A variant as presented in FIG. 6 provides that each individual container 1 be connected with a LED 27 located in the supporting rack 26 and with a photodiode 28, possibly in conjunction with filter elements. In this way a most compact device is obtained which is characterized by the total absence of movable parts.
FIG. 7 gives a variant according to FIG. 6, which contains two optodes, 3a and 3b, combined into a sensor (e.g. a bisensor for simultaneous measurement of O2 concentration and pH). The optodes are excited via differing LED's 27 and 27', whose emission radiation is received by a common photodiode 28. The corresponding electrical leads 29, 29', 30 lead to the evaluation unit not shown here. By means of known optical or electronic equipment, the signals of the two optodes may be separated. Other variants with only one LED for excitation and several photodiodes for signal detection are within the scope of the invention.
In the diagrams shown in FIGS. 8 and 9 the time t, or rather, individual points in time T0 to T8, are plotted on the abscissa, while the pH value, the concentration K (or the partial pressure of O2 and CO2) and the number of bacteria or organisms per unit volume (logarithmic scale) are plotted on the ordinate.
FIG. 8 shows the change over time of the parameters O2, CO2 and pH, using a sample containing Staphylococcus aureus. Between T5 and T6 the concentration of CO2 is characterized by a significant increase indicating a positive sample, whereupon the O2 concentration and pH are determined at the point in time TM. The sharp decrease in both O2 concentration and pH indicate Gram positive Staphylococcus aureus.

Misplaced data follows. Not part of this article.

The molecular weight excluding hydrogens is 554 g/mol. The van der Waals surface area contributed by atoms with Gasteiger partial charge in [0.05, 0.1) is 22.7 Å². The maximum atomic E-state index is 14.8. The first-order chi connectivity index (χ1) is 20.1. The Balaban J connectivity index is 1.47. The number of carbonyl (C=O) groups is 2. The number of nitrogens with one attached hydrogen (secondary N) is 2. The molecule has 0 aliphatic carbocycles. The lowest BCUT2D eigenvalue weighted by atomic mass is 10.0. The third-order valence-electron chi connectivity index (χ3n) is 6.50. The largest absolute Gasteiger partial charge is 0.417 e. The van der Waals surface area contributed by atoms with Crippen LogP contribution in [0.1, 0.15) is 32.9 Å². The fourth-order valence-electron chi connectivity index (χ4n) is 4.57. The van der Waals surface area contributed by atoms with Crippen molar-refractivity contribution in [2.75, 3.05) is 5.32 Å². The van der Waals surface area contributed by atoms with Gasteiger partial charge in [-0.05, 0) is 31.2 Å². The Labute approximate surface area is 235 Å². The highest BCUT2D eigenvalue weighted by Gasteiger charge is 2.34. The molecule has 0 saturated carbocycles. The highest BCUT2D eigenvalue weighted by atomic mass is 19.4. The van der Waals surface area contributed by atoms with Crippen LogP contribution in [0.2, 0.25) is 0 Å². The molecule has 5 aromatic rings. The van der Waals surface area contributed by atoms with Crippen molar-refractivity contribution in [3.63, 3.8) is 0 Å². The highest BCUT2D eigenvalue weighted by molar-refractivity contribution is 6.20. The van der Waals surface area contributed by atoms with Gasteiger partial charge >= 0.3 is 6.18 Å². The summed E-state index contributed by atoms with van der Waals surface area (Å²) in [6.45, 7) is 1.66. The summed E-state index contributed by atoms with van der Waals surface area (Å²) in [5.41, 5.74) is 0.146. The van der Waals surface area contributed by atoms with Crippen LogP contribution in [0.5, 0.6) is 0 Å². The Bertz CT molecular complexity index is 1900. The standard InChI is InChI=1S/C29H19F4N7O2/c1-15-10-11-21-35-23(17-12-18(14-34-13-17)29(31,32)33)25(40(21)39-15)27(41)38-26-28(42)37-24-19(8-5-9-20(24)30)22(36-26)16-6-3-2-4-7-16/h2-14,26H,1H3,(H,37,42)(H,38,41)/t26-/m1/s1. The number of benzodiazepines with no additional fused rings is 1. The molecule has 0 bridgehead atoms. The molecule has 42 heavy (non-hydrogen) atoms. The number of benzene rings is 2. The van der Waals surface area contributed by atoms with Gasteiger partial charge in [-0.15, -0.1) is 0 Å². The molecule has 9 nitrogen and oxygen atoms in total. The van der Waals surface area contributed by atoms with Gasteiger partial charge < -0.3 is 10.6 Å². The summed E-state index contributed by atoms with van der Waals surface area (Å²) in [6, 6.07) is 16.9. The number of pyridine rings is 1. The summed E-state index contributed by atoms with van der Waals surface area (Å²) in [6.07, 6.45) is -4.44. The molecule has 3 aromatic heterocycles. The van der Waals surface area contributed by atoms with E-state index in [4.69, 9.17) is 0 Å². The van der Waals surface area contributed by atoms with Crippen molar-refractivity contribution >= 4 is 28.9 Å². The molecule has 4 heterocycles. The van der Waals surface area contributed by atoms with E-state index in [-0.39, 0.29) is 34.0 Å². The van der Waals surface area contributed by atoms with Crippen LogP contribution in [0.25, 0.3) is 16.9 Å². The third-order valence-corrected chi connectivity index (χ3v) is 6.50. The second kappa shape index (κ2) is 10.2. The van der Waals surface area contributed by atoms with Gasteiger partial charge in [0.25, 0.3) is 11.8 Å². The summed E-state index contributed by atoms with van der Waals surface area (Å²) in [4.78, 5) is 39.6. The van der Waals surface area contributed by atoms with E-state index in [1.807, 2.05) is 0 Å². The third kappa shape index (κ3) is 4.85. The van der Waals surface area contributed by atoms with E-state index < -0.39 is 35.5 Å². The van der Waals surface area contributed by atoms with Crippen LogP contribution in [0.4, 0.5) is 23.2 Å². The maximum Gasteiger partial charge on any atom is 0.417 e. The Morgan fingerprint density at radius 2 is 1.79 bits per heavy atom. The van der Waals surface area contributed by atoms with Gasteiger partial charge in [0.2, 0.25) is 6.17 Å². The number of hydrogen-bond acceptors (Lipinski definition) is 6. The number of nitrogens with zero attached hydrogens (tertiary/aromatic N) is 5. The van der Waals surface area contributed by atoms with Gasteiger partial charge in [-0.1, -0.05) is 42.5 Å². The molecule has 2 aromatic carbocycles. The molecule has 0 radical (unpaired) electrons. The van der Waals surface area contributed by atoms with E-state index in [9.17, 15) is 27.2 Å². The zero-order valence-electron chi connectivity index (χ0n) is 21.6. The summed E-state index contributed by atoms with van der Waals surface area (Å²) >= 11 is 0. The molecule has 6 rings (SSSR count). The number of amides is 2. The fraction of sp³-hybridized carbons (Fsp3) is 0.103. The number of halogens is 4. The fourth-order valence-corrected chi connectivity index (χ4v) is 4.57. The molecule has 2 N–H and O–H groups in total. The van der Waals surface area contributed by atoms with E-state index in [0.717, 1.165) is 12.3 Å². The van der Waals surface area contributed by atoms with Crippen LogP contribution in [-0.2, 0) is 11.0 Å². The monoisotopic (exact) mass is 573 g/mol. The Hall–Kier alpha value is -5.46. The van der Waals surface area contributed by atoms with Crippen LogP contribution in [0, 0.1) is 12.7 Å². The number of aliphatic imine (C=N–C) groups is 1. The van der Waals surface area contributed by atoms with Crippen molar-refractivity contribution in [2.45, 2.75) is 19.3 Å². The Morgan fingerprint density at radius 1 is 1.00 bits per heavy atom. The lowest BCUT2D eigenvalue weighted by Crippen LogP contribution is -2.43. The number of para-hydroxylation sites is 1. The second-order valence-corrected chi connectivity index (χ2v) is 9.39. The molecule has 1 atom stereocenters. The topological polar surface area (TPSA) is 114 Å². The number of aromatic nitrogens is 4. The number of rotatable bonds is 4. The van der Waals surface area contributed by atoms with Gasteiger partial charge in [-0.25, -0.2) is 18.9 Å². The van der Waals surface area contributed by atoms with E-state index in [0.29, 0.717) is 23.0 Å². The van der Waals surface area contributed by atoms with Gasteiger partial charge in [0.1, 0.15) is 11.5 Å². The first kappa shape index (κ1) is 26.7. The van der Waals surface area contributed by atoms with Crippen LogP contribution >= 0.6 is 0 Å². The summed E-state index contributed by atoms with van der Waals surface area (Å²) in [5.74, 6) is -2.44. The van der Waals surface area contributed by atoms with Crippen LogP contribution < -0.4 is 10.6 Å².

As opposed to FIG. 8, the pH value in FIG. 9 remains largely unchanged, which indicates the presence of Pseudomonas species (cf. the above table). In this instance a sample with Pseudomonas aeruginosa was used.
The values given in FIG. 10 are taken from a sample containing Enterobacteria (E. coli).
The method and device described in this paper are well suited for detecting biological activities in samples, for instance, of germs in blood, bacteriemia, septicemia or pyemia, but also of algae, bacteria or other germs.
The continuous, non-invasive monitoring of specimens helps to obtain fully automated incubation and measuring processes for a large number of samples. Positive cultures are quickly identified and erroneous negative findings are avoided.
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|U.S. Classification||435/34, 435/817|
|International Classification||G01N21/77, G01N21/85, C12R1/46, C12R1/38, C12R1/725, C12R1/445, C12Q1/10, C12Q1/14, C12M1/34, C12R1/145, C12Q1/04, C12R1/45|
|Cooperative Classification||Y10S435/817, C12M41/26, G01N2201/08, G01N21/77, G01N21/8507, G01N2021/1738, C12M41/46, C12M41/34|
|European Classification||C12M41/46, C12M41/26, C12M41/34, G01N21/77|
|Mar 20, 1991||AS||Assignment|
Owner name: AVL AG, A CORP. OF SWITZERLAND
Free format text: ASSIGNMENT OF ASSIGNORS INTEREST.;ASSIGNORS:KARPF, HELLFRIED;SMOLE, HERBERT;REEL/FRAME:005639/0447
Effective date: 19900221
|Dec 4, 1996||FPAY||Fee payment|
Year of fee payment: 4
|Dec 7, 2000||FPAY||Fee payment|
Year of fee payment: 8
|Sep 29, 2004||FPAY||Fee payment|
Year of fee payment: 12